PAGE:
Using WAR, the Rays collected 16.3 pitching wins and 34.1 batting + fielding wins. 34 + 16 = 50, add that to the 46 wins a replacement level team would project to win and the Rays were expected to win about 96 games. Meanwhile the Yankees were expected to win 103 games and while the Red Sox took 97. Even if each team played up to its WAR, the Rays would've been left on the outside looking in. Last year's club was only worth 95 expected wins while Boston was worth 105, so it took a little luck to win the division; just as it would've taken some luck this year.
We know two things moving forward into next season:
1) The Rays were better than their record suggests.
2) The Yankees are unlikely to win 103 games again.
We've addressed number one, how about number two. The Yankees WAR record has them at 103 wins, they won 103 games, why is it so far-fetched that they won't repeat? After all, they are rich and can upgrade wherever they please through the free agency process. So why? Because teams that win that many games almost always regress.
Since 1950 there have been 21 teams that have won at least 103 games during a season in which the following season wasn't shortened because of labor disputes. Those teams saw an average drop of 10 victories in the proceeding season with a median of 8. That means set the win total needed to take home the 2010 division crown at about 95 victories.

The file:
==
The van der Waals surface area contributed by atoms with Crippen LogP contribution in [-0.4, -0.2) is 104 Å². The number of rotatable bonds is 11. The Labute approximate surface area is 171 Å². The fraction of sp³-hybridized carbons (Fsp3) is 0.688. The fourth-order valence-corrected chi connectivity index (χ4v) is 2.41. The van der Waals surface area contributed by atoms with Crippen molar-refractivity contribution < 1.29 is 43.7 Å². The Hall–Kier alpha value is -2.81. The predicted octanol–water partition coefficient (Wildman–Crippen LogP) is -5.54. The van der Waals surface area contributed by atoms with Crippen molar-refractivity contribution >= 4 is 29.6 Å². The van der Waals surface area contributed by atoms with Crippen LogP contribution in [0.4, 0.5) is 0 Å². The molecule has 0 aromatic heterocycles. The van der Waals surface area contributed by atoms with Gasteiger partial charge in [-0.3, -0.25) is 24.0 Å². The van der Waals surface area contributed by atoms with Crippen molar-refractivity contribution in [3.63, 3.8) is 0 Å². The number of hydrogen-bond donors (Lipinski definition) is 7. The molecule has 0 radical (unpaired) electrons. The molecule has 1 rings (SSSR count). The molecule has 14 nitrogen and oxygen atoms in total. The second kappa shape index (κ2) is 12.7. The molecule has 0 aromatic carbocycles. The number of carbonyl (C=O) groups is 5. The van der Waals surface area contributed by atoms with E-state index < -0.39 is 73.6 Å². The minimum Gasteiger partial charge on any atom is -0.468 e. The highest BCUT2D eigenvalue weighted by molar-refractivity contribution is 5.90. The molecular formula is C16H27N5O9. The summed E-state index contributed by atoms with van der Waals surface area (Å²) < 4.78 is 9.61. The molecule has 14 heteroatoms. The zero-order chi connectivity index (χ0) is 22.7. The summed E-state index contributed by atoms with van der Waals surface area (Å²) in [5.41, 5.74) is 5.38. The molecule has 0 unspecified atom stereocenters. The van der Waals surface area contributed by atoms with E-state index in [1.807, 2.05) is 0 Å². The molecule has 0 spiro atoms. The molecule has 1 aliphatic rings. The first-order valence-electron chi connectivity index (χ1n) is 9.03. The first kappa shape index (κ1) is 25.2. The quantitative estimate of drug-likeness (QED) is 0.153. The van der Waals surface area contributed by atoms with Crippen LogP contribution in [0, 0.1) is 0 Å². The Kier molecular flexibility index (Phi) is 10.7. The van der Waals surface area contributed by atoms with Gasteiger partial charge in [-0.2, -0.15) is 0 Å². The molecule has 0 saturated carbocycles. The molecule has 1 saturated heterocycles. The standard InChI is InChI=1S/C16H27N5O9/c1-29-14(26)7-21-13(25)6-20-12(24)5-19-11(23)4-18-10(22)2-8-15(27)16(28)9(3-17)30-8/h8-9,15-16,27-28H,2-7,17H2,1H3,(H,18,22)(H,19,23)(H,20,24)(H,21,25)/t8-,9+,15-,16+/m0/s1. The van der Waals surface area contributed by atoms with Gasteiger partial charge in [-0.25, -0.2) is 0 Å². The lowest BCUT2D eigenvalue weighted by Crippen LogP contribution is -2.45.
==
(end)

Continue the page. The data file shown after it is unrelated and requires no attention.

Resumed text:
With that in mind, let's look at the Rays roster and try to project the 2010 WAR:
A) Nobody is going to agree 100% with these napkin projections B) everyone should agree with A. Adjust those numbers as you see fit. I tried to stay conservative - hence why Zobrist is losing 5 WAR between seasons; it's unrealistic to expect that performance again - and why Wade Davis is projected as below average. All told, that adds up to 90 expected wins. We need about six more. On the free agent market that's going to run you 24-30 million and let's file spending that much under "unlikely" since that's about half the Rays payroll. Instead the Rays are going to be looking at a finite amount to spend on new talent that comes nowhere near 20-30 million. The trade market and low-budget signings - probably bullpen and depth orientated - are going to be needed.
Where can they upgrade? Depending on whether Gregg Zaun opts out of his deal or not, you can fill in both catching slots as in need of an upgrade. Frankly the reserve doesn't matter a heck of a lot because he's playing once a week barring injury and most teams don't have one suitable catcher and can't even fathom two. Having established the need to look on the trade market, we have to find potential matches, what do the Rays have to sell?
The Rays have a bunch of everything except for first base/DH types. Another napkin calculation, but you're looking at seven starter quality infielders on the 40-man roster and about five (or more, if you count Zobrist/Rodriguez) starter quality outfielders. That doesn't include Akinori Iwamura either. You can only play seven of those guys at any given point. They also have an abundance of young pitching, which is to say money's not an issue when you're rolling with black oil in your pocket.
Which catchers are going to be available? Geovany Soto? Russell Martin? Chris Snyder? Chris Ianetta? I don't know (although I will add a name to the list tomorrow). What I do know is that no one catcher is going to make up six wins. (Okay, Joe Mauer. You got me. But I don't think trading Evan Longoria for Mauer is a good deal.) You're aiming at 2 wins really; from there you can add a better bench player or pen arm, whatever. Maybe you swap Pat Burrell for Milton Bradley just to get the free meal. There are literally a thousand different paths the Rays could take when it comes to a combination of moves.
The Rays are in a nice position on the win curve; now the chore is to push even higher.